Article by Josep Roig for World Cities Day, 31 October- Josep Roig is the Secretary General of UCLG, the Global Network of Cities, Local and Regional Governments
The international community has declared October 2014 the “urban” month; 31 days of reflection on the challenges, opportunities and future of urban issues – issues of vital importance to create a sustainable future in an increasingly urbanizing world.
According to the data presented by the United Nations, between 2014 and 2050, around 2,500 million more people will live in urban areas; almost all of these in developing countries. At present, 800 million people live in informal settlements. Who will tackle this transformation process? We cannot leave this solely to national governments and the international community, so far from the reality of citizens. They alone should not decide upon the key factors to ensure that in the future slums will no longer exist; to eliminate extreme poverty; so that citizens have access to basic services like water, sanitation, health and education; and in order to build a sustainable future. To do this, another type of participation is needed, one closer to the needs of communities.
United Cities and Local Governments (UCLG), the global network based in Spain representing more than 250,000 local and regional governments worldwide, has decided to make the most of this urban month to influence the inclusion of an urban development goal (#urbanSDG) in the new development agenda, with the aim of raising awareness about the challenges and potential of cities and all forms of human settlements.
Why an urban development goal? Because the world has changed greatly since the Millennium Declaration was signed 14 years ago; a declaration that managed to rally much political will and enabled the creation of the global development agenda, based on eight goals. Since then, we have learnt that without the collaboration of the bases, there are many goals that cannot be achieved. Now, faced with the draft of the future sustainable development goals, which will shape the Post-2015 Agenda, it is time to recall that the world is in the midst of a continuous process of urbanization, and signal the transformative potential and the role of cities. Without a true global urban development strategy, it will be impossible to build a future based on sustainable development.
The new development agenda should incorporate the challenges of a different and complex world, of an urban world. In order to do this, we are counting on the lessons learnt during these 14 years to help us to construct a single and universal agenda that includes all development stakeholders. The future development goals must be focused on the creation of inclusive cities, with adequate infrastructure and services for all inhabitants. Further, these goals will culminate in a New Urban Agenda in 2016, which will be drawn up during the Habitat III Conference.
Cities may be the ideal platform to shape the urban development agenda for the next 20 years; yet we must be prepared in order to do this. It is important to stress that it is in cities throughout the world where the pressures of globalization, migration, social inequality and environmental pollution are experienced. Reducing unemployment, inequalities and the impact of climate change represent the major challenges that the international community can only “solve” with policies for and with cities. Therefore, the World Organization of United Cities and Local Governments intends to facilitate the Second World Assembly of Cities and Local Authorities and their Associations, as inheritors of the first Assembly, which took place in Istanbul in 1995.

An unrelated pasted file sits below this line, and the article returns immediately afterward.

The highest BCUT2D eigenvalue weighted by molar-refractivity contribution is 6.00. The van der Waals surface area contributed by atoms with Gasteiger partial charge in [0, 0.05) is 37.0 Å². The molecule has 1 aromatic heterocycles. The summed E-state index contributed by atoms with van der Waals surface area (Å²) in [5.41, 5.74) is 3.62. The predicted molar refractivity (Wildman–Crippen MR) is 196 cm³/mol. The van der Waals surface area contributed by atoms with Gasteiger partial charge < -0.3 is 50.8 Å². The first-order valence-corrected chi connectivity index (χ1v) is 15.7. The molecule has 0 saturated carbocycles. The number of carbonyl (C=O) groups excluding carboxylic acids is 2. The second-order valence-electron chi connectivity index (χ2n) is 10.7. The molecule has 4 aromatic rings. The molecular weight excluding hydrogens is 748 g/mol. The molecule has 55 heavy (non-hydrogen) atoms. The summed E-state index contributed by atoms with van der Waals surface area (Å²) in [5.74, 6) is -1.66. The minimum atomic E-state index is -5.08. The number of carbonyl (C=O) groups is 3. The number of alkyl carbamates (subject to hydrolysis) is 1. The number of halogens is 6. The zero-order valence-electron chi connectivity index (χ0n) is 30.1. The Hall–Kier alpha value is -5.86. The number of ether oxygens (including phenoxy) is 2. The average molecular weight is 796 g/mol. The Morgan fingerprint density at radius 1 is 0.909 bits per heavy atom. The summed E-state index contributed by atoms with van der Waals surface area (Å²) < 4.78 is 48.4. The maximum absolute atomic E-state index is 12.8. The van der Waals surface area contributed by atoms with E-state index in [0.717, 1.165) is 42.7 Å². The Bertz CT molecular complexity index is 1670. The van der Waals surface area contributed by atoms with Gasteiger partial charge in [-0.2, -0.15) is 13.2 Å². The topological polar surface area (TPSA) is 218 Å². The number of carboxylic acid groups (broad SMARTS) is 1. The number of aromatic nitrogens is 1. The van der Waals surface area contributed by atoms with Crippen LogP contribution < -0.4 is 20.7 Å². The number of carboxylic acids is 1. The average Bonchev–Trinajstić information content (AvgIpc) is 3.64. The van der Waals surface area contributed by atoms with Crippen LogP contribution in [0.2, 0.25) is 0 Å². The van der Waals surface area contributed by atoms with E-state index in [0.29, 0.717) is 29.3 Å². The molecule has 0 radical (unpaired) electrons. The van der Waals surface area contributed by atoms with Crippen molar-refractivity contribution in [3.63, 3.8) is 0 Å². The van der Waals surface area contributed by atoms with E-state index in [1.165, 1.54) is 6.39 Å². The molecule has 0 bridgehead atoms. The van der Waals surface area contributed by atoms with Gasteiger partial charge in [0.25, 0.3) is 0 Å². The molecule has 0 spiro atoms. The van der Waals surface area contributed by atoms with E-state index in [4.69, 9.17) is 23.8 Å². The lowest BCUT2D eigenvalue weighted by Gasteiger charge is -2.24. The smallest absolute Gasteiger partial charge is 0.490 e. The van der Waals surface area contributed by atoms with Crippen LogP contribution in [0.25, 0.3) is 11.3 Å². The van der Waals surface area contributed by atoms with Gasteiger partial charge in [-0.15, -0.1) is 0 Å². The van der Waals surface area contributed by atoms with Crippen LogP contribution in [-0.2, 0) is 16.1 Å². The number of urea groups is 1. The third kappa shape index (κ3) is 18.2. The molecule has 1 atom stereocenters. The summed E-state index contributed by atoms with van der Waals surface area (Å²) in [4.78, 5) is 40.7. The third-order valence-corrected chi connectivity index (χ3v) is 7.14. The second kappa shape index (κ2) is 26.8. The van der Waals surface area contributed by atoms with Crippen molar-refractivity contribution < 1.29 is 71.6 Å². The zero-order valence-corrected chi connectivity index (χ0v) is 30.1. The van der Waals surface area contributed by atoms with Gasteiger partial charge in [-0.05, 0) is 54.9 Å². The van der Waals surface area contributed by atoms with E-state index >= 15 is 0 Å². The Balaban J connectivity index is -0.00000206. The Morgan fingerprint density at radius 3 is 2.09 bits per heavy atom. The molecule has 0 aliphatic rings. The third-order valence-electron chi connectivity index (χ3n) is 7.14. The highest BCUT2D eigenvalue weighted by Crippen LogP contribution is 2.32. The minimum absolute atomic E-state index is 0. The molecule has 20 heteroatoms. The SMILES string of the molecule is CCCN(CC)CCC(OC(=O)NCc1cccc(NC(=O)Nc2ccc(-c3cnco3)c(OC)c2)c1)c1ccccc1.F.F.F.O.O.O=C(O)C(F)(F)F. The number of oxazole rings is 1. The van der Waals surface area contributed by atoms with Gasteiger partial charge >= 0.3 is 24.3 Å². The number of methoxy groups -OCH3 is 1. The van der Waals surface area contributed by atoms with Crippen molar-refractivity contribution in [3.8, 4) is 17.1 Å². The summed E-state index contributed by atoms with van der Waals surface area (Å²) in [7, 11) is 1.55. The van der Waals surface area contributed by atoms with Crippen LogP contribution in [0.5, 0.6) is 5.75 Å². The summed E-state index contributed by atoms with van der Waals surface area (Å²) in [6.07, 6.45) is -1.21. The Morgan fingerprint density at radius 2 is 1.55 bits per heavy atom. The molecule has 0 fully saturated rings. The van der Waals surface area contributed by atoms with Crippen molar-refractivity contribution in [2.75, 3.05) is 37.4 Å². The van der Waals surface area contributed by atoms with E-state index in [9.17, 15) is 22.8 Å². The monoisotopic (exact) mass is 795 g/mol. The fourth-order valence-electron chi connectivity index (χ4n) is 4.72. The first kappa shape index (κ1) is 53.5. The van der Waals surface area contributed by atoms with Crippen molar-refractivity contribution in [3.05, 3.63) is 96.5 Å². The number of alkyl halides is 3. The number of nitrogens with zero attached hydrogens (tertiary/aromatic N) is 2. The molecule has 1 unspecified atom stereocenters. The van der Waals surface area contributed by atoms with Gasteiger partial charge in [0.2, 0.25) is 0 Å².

The commitment of cities with the participation of citizens will be key to the success of the future global agenda. However, in order to achieve this, it is necessary to involve all local and regional stakeholders in the future development agenda, taking local and regional governments into account as an important part of local governance. In this way, we will be able to involve citizens, in order to address the real needs of the population.
To get an idea of the importance of local and regional governments, we must keep in mind that they represent 99.9% of governments worldwide. It should be noted that there are less than 200 national governments recognized by the United Nations, of which 104 have less than three million inhabitants. On the other hand, there are now 153 cities with a population of over three million.
The urban sustainable development goal is not only important because it focuses attention on critical urban challenges; mobilizing and empowering all urban stakeholders; but because it also works from the basis of a territorial focus. National borders are not human boundaries. Cities and regions do not wish to be independent, like states, but rather interdependent, like citizens. We are all closely linked, and collaboration between governments and the community will be vital to confront the challenges of globalization.
Urban transformations are possible, but in order to do this, adequate mechanisms of local governance and financing must be established. To put an end to inequalities in the future, we must equip local and regional governments with the necessary resources and legal powers now, so that they can attend to the needs of citizens and facilitate the voices of those most in need.